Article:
Taryn Simon's Art Traces Family Bloodlines Around the World

By Kasia Cieplak-Mayr von Baldegg

In a video collaboration with Art.sy Films, Taryn Simon describes her latest work, A Living Man Declared Dead and Other Chapters. The video, produced by Marina Chashdan, is not your standard artist profile. It immerses the viewer in Simon's photography, portraits and evidence-like documentation arranged to "imply patterns and codes and systems."  Her methods approach an "anthropological investigation in their depth," Art.sy writes, spanning populations from "test rabbits in Australia to the living dead in India." Art.sy, a startup in private beta, plans to be the Pandora of the art world, using data from the Art Genome Project to connect viewers with work they'll like.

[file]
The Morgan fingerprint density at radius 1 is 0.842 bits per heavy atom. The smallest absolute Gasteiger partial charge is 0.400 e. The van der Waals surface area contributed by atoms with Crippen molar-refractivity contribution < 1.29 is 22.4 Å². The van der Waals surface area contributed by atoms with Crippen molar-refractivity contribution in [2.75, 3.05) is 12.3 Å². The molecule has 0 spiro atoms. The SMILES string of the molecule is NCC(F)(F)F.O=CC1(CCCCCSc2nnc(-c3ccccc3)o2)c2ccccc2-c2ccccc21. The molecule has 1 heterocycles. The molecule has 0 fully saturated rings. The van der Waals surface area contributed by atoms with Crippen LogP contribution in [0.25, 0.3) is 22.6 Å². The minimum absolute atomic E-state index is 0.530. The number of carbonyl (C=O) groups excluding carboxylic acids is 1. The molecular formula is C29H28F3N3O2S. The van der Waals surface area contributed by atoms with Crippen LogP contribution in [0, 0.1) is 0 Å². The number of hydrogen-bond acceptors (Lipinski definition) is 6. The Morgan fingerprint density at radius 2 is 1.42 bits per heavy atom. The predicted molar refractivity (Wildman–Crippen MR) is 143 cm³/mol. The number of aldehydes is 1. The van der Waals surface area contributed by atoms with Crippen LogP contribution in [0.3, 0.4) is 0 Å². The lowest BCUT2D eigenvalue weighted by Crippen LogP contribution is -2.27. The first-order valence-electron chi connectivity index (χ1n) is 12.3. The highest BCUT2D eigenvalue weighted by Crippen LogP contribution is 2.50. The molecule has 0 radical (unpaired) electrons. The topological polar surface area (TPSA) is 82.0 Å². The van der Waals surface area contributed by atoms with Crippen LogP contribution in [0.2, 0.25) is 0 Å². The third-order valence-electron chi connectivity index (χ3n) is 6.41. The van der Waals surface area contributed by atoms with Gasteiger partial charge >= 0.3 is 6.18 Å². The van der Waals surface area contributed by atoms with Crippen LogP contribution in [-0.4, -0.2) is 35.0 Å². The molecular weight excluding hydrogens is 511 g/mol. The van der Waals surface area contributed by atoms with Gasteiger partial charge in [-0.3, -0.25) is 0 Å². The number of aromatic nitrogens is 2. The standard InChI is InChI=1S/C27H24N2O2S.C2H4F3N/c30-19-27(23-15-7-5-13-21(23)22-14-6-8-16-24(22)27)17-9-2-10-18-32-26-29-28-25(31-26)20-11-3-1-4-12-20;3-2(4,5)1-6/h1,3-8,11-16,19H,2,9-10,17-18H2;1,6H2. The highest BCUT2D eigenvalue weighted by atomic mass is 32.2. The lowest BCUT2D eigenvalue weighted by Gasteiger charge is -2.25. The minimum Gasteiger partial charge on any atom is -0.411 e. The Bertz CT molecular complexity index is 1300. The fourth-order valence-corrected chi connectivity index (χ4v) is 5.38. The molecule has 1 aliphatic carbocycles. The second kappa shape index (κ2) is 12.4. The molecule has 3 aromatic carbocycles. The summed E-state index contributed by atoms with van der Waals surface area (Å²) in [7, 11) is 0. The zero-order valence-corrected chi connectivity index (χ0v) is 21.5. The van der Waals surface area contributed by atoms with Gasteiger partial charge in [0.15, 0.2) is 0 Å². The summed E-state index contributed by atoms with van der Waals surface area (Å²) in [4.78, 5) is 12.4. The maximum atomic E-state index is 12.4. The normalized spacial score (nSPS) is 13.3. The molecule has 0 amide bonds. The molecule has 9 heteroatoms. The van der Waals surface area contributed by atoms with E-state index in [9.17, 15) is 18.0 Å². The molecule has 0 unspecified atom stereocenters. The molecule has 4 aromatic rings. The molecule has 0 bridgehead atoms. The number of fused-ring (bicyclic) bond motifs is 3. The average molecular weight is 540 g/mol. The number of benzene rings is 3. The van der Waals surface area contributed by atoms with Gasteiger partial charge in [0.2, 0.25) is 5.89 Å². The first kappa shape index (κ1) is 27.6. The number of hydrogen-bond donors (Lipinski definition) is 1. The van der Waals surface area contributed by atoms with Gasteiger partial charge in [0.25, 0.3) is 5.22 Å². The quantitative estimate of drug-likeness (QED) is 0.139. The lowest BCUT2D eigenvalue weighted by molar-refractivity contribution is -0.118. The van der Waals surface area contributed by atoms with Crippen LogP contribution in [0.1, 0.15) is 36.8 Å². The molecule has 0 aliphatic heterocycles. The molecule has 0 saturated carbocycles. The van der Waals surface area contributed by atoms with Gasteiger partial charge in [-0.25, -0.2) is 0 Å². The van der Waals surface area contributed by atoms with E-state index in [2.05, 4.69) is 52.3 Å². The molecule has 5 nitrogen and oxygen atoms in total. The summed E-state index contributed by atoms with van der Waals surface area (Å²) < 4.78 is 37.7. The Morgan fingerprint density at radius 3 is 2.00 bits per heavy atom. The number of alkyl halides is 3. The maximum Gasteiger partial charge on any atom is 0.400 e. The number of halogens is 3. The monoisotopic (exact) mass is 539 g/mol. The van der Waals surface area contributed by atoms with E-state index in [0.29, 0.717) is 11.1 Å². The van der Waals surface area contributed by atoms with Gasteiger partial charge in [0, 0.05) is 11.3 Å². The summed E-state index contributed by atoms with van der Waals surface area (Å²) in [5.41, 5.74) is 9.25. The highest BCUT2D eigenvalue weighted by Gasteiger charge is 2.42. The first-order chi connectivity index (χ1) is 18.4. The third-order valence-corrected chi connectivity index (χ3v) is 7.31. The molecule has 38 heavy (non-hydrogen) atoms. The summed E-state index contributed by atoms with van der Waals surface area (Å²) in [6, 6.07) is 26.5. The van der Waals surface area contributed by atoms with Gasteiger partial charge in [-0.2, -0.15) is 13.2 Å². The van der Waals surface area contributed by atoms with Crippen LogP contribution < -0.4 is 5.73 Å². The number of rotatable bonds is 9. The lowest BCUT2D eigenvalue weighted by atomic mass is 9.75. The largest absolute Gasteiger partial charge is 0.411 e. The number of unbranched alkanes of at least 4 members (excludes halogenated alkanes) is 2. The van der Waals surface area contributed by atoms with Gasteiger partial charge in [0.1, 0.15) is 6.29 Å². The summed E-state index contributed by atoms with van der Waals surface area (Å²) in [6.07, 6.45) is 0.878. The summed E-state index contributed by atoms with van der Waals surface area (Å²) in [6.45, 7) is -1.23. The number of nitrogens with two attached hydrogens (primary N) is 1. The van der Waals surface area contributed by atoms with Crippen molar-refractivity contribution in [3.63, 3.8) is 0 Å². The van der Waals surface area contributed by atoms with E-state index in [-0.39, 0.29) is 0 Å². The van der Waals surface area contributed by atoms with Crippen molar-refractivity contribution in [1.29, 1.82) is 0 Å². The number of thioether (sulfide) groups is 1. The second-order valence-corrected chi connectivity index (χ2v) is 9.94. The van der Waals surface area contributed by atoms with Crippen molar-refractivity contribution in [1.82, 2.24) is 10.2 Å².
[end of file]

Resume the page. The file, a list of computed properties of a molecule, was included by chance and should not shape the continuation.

A statement on the artist's site describes the work that went into the global project:

A Living Man Declared Dead and Other Chapters was produced over a four-year period (2008-11), during which Simon travelled around the world researching and recording bloodlines and their related stories. In each of the eighteen 'chapters' that make up the work, the external forces of territory, power, circumstance or religion collide with the internal forces of psychological and physical inheritance. The subjects documented by Simon include feuding families in Brazil, victims of genocide in Bosnia, the body double of Saddam Hussein's son Uday, and the living dead in India. Her collection is at once cohesive and arbitrary, mapping the relationships among chance, blood, and other components of fate.

For more videos from Art.sy, visit http://art.sy/.

This article available online at:

http://www.theatlantic.com/entertainment/archive/2012/06/taryn-simons-art-traces-family-bloodlines-around-the-world/258720/